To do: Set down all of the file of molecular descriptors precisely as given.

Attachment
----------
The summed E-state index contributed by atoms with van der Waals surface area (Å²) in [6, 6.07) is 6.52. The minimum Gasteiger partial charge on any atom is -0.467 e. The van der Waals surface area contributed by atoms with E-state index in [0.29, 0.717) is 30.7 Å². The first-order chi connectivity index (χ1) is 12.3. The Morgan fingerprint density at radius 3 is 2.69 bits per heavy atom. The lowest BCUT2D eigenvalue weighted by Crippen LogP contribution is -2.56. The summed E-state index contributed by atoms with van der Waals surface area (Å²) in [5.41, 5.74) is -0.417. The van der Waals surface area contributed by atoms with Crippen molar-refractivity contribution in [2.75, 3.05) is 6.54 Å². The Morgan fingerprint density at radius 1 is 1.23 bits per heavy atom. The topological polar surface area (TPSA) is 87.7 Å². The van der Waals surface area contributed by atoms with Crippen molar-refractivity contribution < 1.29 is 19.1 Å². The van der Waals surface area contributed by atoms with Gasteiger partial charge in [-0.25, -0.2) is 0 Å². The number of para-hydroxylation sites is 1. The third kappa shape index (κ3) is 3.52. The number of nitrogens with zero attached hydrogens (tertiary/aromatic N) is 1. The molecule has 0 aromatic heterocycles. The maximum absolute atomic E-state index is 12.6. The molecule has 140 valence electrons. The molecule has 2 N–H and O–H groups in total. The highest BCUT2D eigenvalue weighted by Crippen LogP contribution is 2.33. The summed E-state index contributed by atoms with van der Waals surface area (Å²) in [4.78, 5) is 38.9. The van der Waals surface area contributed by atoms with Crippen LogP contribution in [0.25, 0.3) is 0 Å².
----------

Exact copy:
The summed E-state index contributed by atoms with van der Waals surface area (Å²) in [6, 6.07) is 6.52. The minimum Gasteiger partial charge on any atom is -0.467 e. The van der Waals surface area contributed by atoms with E-state index in [0.29, 0.717) is 30.7 Å². The first-order chi connectivity index (χ1) is 12.3. The Morgan fingerprint density at radius 3 is 2.69 bits per heavy atom. The lowest BCUT2D eigenvalue weighted by Crippen LogP contribution is -2.56. The summed E-state index contributed by atoms with van der Waals surface area (Å²) in [5.41, 5.74) is -0.417. The van der Waals surface area contributed by atoms with Crippen molar-refractivity contribution in [2.75, 3.05) is 6.54 Å². The Morgan fingerprint density at radius 1 is 1.23 bits per heavy atom. The topological polar surface area (TPSA) is 87.7 Å². The van der Waals surface area contributed by atoms with Crippen molar-refractivity contribution < 1.29 is 19.1 Å². The van der Waals surface area contributed by atoms with Gasteiger partial charge in [-0.25, -0.2) is 0 Å². The number of para-hydroxylation sites is 1. The third kappa shape index (κ3) is 3.52. The number of nitrogens with zero attached hydrogens (tertiary/aromatic N) is 1. The molecule has 0 aromatic heterocycles. The maximum absolute atomic E-state index is 12.6. The molecule has 140 valence electrons. The molecule has 2 N–H and O–H groups in total. The highest BCUT2D eigenvalue weighted by Crippen LogP contribution is 2.33. The summed E-state index contributed by atoms with van der Waals surface area (Å²) in [4.78, 5) is 38.9. The van der Waals surface area contributed by atoms with Crippen LogP contribution in [0.25, 0.3) is 0 Å².